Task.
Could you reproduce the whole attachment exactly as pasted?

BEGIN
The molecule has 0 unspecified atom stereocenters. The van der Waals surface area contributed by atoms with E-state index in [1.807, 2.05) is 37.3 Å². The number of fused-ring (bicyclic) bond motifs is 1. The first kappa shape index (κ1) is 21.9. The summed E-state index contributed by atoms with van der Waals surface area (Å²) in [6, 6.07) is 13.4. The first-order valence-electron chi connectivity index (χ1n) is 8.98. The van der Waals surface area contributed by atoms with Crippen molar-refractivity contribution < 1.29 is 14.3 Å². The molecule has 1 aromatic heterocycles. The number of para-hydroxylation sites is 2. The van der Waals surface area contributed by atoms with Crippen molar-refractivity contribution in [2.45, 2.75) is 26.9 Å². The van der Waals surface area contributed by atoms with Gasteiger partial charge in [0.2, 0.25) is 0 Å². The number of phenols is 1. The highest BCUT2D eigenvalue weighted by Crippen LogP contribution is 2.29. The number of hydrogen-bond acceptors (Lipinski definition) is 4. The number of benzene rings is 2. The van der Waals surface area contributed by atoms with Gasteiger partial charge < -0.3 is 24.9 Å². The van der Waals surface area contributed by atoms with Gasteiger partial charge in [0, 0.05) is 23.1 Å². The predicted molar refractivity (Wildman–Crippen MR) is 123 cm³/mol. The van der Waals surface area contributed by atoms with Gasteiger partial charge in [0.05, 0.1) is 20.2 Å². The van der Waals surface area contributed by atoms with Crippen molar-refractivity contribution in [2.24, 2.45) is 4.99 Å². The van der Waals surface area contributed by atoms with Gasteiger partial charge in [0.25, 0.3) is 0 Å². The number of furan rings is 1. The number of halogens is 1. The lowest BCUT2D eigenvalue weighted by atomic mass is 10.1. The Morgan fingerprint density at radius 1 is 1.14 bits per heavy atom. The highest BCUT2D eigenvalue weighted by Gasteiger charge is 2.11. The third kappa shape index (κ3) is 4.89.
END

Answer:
The molecule has 0 unspecified atom stereocenters. The van der Waals surface area contributed by atoms with E-state index in [1.807, 2.05) is 37.3 Å². The number of fused-ring (bicyclic) bond motifs is 1. The first kappa shape index (κ1) is 21.9. The summed E-state index contributed by atoms with van der Waals surface area (Å²) in [6, 6.07) is 13.4. The first-order valence-electron chi connectivity index (χ1n) is 8.98. The van der Waals surface area contributed by atoms with Crippen molar-refractivity contribution < 1.29 is 14.3 Å². The molecule has 1 aromatic heterocycles. The number of para-hydroxylation sites is 2. The van der Waals surface area contributed by atoms with Crippen molar-refractivity contribution in [2.45, 2.75) is 26.9 Å². The van der Waals surface area contributed by atoms with Gasteiger partial charge in [0.2, 0.25) is 0 Å². The number of phenols is 1. The highest BCUT2D eigenvalue weighted by Crippen LogP contribution is 2.29. The number of hydrogen-bond acceptors (Lipinski definition) is 4. The number of benzene rings is 2. The van der Waals surface area contributed by atoms with Gasteiger partial charge < -0.3 is 24.9 Å². The van der Waals surface area contributed by atoms with Gasteiger partial charge in [0, 0.05) is 23.1 Å². The predicted molar refractivity (Wildman–Crippen MR) is 123 cm³/mol. The van der Waals surface area contributed by atoms with Gasteiger partial charge in [0.05, 0.1) is 20.2 Å². The van der Waals surface area contributed by atoms with Crippen molar-refractivity contribution in [2.24, 2.45) is 4.99 Å². The van der Waals surface area contributed by atoms with Gasteiger partial charge in [0.25, 0.3) is 0 Å². The number of furan rings is 1. The number of halogens is 1. The lowest BCUT2D eigenvalue weighted by atomic mass is 10.1. The Morgan fingerprint density at radius 1 is 1.14 bits per heavy atom. The highest BCUT2D eigenvalue weighted by Gasteiger charge is 2.11. The third kappa shape index (κ3) is 4.89.